Winter doesn't have to be about the frigid temperatures or shoveling snow or curses filling the air when the car battery dies. Set aside your adult concerns every now and then and look at winter through the eyes of your childhood memories and embrace the magic of snow angels to help ease your winter woes and doldrums.

Friday, December 5, 2008

Shut My Mouth

We're always told that as writers we have to find our own voice. In Amy's review she stated that she didn't know what shit-kickers, voluptuous, and niggling meant. That seemed odd to me as they're quite common terms where I live, well, maybe not voluptuous, but I like the way the word rolls off my tongue. And it's a great substitute for curvaceous or sexy or built like a brick shit house.

Now here's my problem. I always sprinkle my stories with words and phrases that are common to my area and I try to always use them in context so readers can understand what I'm saying without having to use a dictionary to keep up with the story. That's my voice, the way I think, talk, and write. But if my readers can't understand what I'm saying do I have to change my voice? Are the old-fashioned words and phases out of style even when they come from the mouth of an older person who would have grown up talking that way?

Let's face it, a senior citizen isn't going to be talking rap and most definitely a rapper isn't going to be slinging words like voluptuous around. So how do you find a middle ground that won't alienate readers and still keep your own voice?

The quote today comes from Jeffery Deaver:
"If the bad guy in a book is a superficial caricature, then the hero's victory against him means little."

Wednesday, December 3, 2008

Decisions, Decisions

I've been reading through Hallie Ephron's book "Writing and Selling Your Mystery Novel". I've heard wonderful and not so wonderful things about this book. Me, I'm middle of the road about it.

Most of the writing advice covers the same ground every book on writing does. And truth be told, there's really nothing new to teach, just new ways to explain it. What I like about this book is everything is broken down and I mean everything. Not sure about chapters, it's in there. Don't know how to plot, it's there. Everything from planning to selling is broken down so even an idiot like me can follow the bread crumbs to the end.

The only problem I can see with all this planning and outlining and character sketches is, will you lose the magic? You know, that tiny little unplanned sentence, or that stupid character that came out of nowhere to trip up your protagonist by leading him on a wild goose chase.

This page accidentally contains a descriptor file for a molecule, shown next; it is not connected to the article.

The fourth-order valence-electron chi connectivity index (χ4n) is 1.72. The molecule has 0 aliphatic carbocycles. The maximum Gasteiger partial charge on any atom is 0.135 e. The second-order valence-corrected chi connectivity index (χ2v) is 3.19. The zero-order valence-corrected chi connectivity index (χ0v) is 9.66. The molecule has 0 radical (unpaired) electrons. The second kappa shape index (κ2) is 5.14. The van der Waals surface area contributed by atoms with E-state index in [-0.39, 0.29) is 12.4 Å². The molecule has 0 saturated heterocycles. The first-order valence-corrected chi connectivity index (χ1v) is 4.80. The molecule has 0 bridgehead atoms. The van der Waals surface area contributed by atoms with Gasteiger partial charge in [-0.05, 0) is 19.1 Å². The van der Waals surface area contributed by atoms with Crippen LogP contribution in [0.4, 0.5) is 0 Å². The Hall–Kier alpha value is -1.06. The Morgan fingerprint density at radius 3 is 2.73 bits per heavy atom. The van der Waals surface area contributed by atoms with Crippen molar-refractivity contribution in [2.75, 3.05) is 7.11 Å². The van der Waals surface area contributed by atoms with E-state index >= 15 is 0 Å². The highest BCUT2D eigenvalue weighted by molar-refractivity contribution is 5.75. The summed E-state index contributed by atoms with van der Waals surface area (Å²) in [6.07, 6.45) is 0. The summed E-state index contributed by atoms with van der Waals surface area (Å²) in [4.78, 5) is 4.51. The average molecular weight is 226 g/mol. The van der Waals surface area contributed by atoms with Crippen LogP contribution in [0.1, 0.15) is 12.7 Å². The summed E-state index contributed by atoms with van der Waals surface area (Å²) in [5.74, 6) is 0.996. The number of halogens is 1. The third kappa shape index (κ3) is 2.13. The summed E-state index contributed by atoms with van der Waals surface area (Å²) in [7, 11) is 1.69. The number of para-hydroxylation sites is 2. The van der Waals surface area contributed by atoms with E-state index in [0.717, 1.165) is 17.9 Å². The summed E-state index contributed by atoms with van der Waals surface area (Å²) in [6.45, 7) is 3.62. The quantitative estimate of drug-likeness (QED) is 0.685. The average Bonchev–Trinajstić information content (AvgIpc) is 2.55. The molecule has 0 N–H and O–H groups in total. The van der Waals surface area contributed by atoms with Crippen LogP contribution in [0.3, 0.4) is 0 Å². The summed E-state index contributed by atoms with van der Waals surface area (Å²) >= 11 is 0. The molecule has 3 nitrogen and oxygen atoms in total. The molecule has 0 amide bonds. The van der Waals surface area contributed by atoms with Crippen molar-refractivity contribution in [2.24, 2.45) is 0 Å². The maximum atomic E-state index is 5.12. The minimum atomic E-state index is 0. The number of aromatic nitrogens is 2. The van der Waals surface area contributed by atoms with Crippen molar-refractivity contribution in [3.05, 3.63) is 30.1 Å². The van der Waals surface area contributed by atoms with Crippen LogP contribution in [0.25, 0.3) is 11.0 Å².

Like the story I was working on today. My bounty hunter is tracking down a man when all of a sudden she says, "He saved my life, I owe him one." Okaaay, now where is this story going? I had this whole hunt down the bad guy scenario shaping up in my head, knew exactly where I was going and bam. Those are the magic moments, the unexpected twists that make a story special for me.

So my question is this, if you've outlined from beginning to end, what happens to a story that doesn't want to go where your outline is supposed to take you? Do you trash the outline and go with the side trip that's way more interesting or do you stick with the outline and maybe miss a scene that could turn the story into something total unexpected?

And a quote from Mark Twain today:
"Don't say the old lady screamed. Bring her on and let her scream."

Tuesday, December 2, 2008

The Whys of It

Every day I sit down in front of the computer and wonder why. Why do I write? Why are all these people living in my head? Why is the story on the page different from the one in my head? Why do I bother? Why can't I stop?

And then I smile as the words start to flow out from under my fingertips and I wrap words into sentences that are twisted into pages of paragraphs. Getting it down, then crafting it into something publishable makes my heart sing. And I know that all the whys are just sneaky little doubts trying to stop me from doing what I love.

I don't think of my writing as a path to rich and famous. Getting paid for what I love to do would be nice but fame is a fleeting thing and not worth striving for. For me, writing is about telling a story, about finding that hidden voice inside of me that needs to speak out in ways that I never could. And in a roundabout way, giving a voice to people like me who are afraid to open up and invite the world into their lives and dreams. We're the wallflowers who sit in the corner and listen and observe so we can go home at the end of the day and weave our tales of lived lives and battered dreams and fairytale endings.

And our quote today is from Daphne DuMaurier:
"Writing a book is like a purge; at the end of it one is a dry shell on the beach, waiting for the tide to come in again."